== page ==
|Title||A close-look to the photoionisation mechanisms in ESO138-G1|
|Author||Mr Andrea Marinucci|
|Description||We propose a 120 ks observation of ESO138-G1 to exploit the full range of XMM-Newton capabilities by studying the properties of the different materials found in the nucleus of this object. It is one of the brightest Compton thick AGN, thus being one of the few sources which presently permit this kind of analysis. The proposed 120 ks EPIC spectrum will allow us to analyse in detail the properties of the obscuring torus. On the other hand, the RGS high resolution spectrum will allow us to take advantage of several diagnostic tools to understand the nature of the soft X-ray spectrum. The comparison with the other few bright Compton-thick Seyfert 2s will permit to search for differencies and commonalities in the physical properties of their circumnuclear environments.|
|Publication||X-ray spectral variability of Seyfert 2 galaxies . Hernandez-Garcia, L., Masegosa, J., et all. . A&A . 579-90 . 2015 . 2015A&A...579A..90H ,
Deep X-ray spectroscopy and imaging of the Seyfert 2 galaxy, ESO 138-G001 . De Cicco, M., Marinucci, A., et all. . MNRAS . 453-2155 . 2015 . 2015MNRAS.453.2155D ,
Unveiling the Physics of Low-luminosity AGNs through X-Ray Variability: LINER versus Seyfert 2 . Hernandez-Garcia, L., Masegosa, J., et all. . ApJ . 824-7 . 2016 . 2016ApJ...824....7H ,
The Million Optical - Radio-X-ray Associations (MORX) Catalogue . Flesch, Eric W., . PASA . 33-52 . 2016 . 2016PASA...33...52F ,
|Instrument||EMOS1, EMOS2, EPN, OM, RGS1, RGS2|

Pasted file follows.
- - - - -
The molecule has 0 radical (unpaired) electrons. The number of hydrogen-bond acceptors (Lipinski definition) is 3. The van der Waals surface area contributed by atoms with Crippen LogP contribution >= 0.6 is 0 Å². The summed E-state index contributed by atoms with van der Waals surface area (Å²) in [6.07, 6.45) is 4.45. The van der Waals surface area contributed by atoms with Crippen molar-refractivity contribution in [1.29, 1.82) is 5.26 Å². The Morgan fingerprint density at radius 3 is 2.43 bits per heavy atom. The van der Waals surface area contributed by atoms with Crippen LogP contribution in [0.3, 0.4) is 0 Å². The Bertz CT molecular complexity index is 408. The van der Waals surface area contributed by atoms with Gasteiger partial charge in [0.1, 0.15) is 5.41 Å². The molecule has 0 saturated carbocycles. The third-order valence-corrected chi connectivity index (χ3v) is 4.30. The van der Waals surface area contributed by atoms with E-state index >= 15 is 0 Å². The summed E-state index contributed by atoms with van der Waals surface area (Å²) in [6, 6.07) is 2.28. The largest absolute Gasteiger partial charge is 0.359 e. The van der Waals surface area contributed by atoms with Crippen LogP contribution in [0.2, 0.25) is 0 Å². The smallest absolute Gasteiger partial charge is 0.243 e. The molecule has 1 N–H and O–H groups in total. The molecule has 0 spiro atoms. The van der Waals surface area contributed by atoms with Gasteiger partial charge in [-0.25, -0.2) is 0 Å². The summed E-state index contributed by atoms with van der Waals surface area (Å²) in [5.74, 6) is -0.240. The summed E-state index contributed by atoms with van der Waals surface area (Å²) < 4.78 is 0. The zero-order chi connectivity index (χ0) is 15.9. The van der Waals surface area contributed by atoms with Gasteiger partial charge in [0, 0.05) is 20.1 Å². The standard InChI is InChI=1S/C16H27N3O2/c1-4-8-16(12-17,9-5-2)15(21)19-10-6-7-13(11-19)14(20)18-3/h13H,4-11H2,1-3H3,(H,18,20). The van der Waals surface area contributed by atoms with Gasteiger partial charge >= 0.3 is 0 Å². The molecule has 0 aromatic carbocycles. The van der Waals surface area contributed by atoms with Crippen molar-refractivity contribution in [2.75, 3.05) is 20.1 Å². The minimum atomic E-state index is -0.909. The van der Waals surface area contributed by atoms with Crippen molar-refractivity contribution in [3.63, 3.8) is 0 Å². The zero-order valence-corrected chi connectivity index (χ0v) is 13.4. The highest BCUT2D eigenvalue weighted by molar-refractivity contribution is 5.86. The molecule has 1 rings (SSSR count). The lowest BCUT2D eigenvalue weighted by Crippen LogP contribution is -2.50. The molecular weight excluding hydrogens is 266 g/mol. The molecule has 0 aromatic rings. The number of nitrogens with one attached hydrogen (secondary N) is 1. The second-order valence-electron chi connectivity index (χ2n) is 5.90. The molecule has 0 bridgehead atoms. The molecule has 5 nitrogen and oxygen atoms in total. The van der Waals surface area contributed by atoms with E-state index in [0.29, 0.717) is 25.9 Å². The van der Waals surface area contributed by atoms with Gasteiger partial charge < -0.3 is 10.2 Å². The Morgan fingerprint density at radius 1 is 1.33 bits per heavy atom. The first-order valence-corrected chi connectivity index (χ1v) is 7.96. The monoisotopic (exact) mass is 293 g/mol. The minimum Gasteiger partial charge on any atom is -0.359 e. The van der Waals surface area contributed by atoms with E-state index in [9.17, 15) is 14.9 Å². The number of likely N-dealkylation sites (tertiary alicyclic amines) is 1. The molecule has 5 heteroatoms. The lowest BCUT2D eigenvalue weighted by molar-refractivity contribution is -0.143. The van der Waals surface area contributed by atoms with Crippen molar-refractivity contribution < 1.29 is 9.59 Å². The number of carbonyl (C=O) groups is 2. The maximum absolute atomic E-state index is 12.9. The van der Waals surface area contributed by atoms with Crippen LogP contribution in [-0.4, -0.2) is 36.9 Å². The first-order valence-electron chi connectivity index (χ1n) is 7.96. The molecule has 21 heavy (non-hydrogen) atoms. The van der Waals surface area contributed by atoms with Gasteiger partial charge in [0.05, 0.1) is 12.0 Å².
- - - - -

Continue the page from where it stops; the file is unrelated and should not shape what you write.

|Mission Description||The European Space Agency's (ESA) X-ray Multi-Mirror Mission (XMM-Newton) was launched by an Ariane 504 on December 10th 1999. XMM-Newton is ESA's second cornerstone of the Horizon 2000 Science Programme. It carries 3 high throughput X-ray telescopes with an unprecedented effective area, and an optical monitor, the first flown on a X-ray observatory. The large collecting area and ability to make long uninterrupted exposures provide highly sensitive observations.
Since Earth's atmosphere blocks out all X-rays, only a telescope in space can detect and study celestial X-ray sources. The XMM-Newton mission is helping scientists to solve a number of cosmic mysteries, ranging from the enigmatic black holes to the origins of the Universe itself. Observing time on XMM-Newton is being made available to the scientific community, applying for observational periods on a competitive basis.
|Publisher And Registrant||European Space Agency|
|Credit Guidelines||European Space Agency, 2014-03-21T00:00:00Z, 069058, 17.56_20190403_1200. https://doi.org/10.5270/esa-f34mo8e|